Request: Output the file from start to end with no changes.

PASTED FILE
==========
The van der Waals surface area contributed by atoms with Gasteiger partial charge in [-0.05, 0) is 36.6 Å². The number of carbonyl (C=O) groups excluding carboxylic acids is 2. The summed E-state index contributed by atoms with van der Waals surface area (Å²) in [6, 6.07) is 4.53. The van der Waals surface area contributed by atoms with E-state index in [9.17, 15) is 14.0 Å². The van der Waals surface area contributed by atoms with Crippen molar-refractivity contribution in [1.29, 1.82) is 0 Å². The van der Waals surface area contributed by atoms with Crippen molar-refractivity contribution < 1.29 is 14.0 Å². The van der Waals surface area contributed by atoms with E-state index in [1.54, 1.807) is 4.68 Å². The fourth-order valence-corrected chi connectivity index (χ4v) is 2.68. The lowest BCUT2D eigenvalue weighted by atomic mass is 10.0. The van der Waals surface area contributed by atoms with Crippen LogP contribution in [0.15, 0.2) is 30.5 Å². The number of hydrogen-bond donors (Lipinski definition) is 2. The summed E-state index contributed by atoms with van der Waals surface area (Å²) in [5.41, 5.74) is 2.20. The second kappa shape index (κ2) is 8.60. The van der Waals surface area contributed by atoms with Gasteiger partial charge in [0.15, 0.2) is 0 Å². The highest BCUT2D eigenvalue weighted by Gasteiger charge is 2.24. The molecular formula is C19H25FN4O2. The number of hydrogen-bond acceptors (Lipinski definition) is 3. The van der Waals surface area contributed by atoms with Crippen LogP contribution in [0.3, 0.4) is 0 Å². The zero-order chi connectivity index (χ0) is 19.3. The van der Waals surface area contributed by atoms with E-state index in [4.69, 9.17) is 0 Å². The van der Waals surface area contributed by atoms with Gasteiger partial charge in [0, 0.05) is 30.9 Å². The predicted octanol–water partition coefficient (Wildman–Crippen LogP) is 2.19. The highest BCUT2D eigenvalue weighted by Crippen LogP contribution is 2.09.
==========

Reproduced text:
The van der Waals surface area contributed by atoms with Gasteiger partial charge in [-0.05, 0) is 36.6 Å². The number of carbonyl (C=O) groups excluding carboxylic acids is 2. The summed E-state index contributed by atoms with van der Waals surface area (Å²) in [6, 6.07) is 4.53. The van der Waals surface area contributed by atoms with E-state index in [9.17, 15) is 14.0 Å². The van der Waals surface area contributed by atoms with Crippen molar-refractivity contribution in [1.29, 1.82) is 0 Å². The van der Waals surface area contributed by atoms with Crippen molar-refractivity contribution < 1.29 is 14.0 Å². The van der Waals surface area contributed by atoms with E-state index in [1.54, 1.807) is 4.68 Å². The fourth-order valence-corrected chi connectivity index (χ4v) is 2.68. The lowest BCUT2D eigenvalue weighted by atomic mass is 10.0. The van der Waals surface area contributed by atoms with Crippen LogP contribution in [0.15, 0.2) is 30.5 Å². The number of hydrogen-bond donors (Lipinski definition) is 2. The summed E-state index contributed by atoms with van der Waals surface area (Å²) in [5.41, 5.74) is 2.20. The second kappa shape index (κ2) is 8.60. The van der Waals surface area contributed by atoms with Gasteiger partial charge in [0.15, 0.2) is 0 Å². The highest BCUT2D eigenvalue weighted by Gasteiger charge is 2.24. The molecular formula is C19H25FN4O2. The number of hydrogen-bond acceptors (Lipinski definition) is 3. The van der Waals surface area contributed by atoms with Crippen LogP contribution in [0.3, 0.4) is 0 Å². The zero-order chi connectivity index (χ0) is 19.3. The van der Waals surface area contributed by atoms with E-state index in [4.69, 9.17) is 0 Å². The van der Waals surface area contributed by atoms with Gasteiger partial charge in [0, 0.05) is 30.9 Å². The predicted octanol–water partition coefficient (Wildman–Crippen LogP) is 2.19. The highest BCUT2D eigenvalue weighted by Crippen LogP contribution is 2.09.